What was much more than any other pain for the speaker?
What is more painful for the speaker in the beginning in ‘Do not ask of Me, My Love’?
The sorrow of his beloved.
How was life once upon a time for the speaker?
Life once upon a time was bright, young and blooming.
What does the speaker mean when he says, ‘the world was mine’?
When he was with his beloved, he felt that the world was his which means his beloved was everything for him and he had nothing else to seek in the world. So, with a sense of triumph, he says that the world was his.
‘Life was bright, and young and blooming’. The speaker felt so when he
(a) was not aware of the sorrows around him
(b) was aware of the sorrows around him
(c) when his beloved was with him
(a) was not aware of the sorrows around him.
‘There are other sorrows in the world than love’. Here ‘other sorrows’ refers to
(a) the suffering of the speaker
(b) the suffering of mankind
(c) the suffering of the beloved.
(b) the suffering of mankind.
‘There are other sorrows in the world than love and other pleasures too’. Here, ‘other pleasures’ refers to pleasures derived from
(a) working for the betterment of the suffering people
(b) amassing wealth for oneself
(c) the beauty and the everlasting youth of the beloved.
(a) working for the betterment of the suffering people.
The line ‘my eyes must also turn to these’ expresses the speaker’s
(a) caring for the beloved and empathy for the suffering around him
(b) undivided love for his beloved
(c) undivided empathy for the suffering around him.
(a) caring for the beloved and empathy for the suffering around him.
What did the speaker of the poem tell his beloved not to ask of him, in the poem ‘Do not ask of Me, My Love’?
What did the speaker ask his beloved not to expect from him, in ‘Do Not Ask of Me, My Love’?
The speaker of the poem tells his beloved not to ask of him for the love he once had for her.
What does the speaker request his beloved in the poem ‘Do not ask of Me, My Love’?
The speaker requests his beloved not to expect the kind of love he had once shown her.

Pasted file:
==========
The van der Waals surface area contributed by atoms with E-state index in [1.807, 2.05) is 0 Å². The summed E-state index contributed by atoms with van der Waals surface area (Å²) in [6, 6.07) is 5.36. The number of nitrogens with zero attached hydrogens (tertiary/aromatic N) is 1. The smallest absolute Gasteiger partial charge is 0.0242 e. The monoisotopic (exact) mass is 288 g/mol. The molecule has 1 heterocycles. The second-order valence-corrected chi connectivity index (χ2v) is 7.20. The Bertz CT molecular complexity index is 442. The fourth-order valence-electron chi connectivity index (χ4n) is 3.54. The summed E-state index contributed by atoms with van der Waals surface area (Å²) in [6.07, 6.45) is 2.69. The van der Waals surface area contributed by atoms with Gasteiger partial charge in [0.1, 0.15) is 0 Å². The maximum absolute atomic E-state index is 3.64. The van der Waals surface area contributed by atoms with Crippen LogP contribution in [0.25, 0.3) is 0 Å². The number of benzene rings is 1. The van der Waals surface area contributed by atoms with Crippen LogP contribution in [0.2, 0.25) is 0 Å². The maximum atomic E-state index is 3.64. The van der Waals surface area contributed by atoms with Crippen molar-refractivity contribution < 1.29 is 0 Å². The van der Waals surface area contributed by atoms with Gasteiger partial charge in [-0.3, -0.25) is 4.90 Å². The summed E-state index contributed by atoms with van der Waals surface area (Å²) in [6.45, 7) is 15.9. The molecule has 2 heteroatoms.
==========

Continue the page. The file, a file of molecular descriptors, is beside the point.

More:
When was the speaker’s life bright, in ‘Do not ask of Me, My Love’?
In ‘Do not ask of Me, My Love’, the speaker’s life was resplendent on account of his love for his beloved. ‘Life’ to him looked very young and blooming.
What does the line “those dark and brutal curses of countless centuries” suggest?
The line, “those dark and brutal curses of countless centuries” suggests the bloodshed, diseases, deaths, starvation and misery people were subjected to during the historical wars fought by kings and dictators of different nations on trivial issues related to religion, supremacy of power, greed for wealth and expansion of territories, fame, love for beautiful women and so on.
According to the speaker of the poem, ‘there are other _____ in the world than love’.
In the poem, when the speaker says “you are beautiful still, my love, but I am helpless too” suggests that
(a) he has to address the miseries of human beings
(b) he is in love with another beautiful lady
(c) he is trying to flatter her.
(a) he has to address the miseries of human beings.
What was everything for the speaker in the beginning, in the poem ‘Do not ask of me, My Love’?
In the beginning, according to the speaker, the eyes of his beloved was everything to him.
When did the speaker think that the world was with him?
The speaker thought that the world was with him while he was in the company of his beloved.
In ‘Do not ask of Me, My Love’, ‘sorrows’ in the line ‘there are other sorrows in the world than love’ refers to miseries
(a) generated by love
(b) caused by charity
(c) caused by poverty and deprivation.
(c) caused by poverty and deprivation.
II. Answer the following questions in 80 – 100 words each:
Why does the poet plead helplessness in loving his beloved again?
The poem ‘Do not ask of Me, My Love’ is an appeal to his ‘beloved’. Here the beloved is a metaphor for his ‘muse’, or country of his birth. The poet appeals to bis beloved not to demand the same kind of attention that he had once for her because, he has now come to realize that there are other agonies, other than ‘love’, which demand his attention. These other agonies refer to the suffering of the people that he witnessed during the two world wars and during the freedom struggle of his motherland. His pain and anguish at seeing slavery, slave trade, savagery and victimization of the poor, and prostitution for survival, find expression in this poem.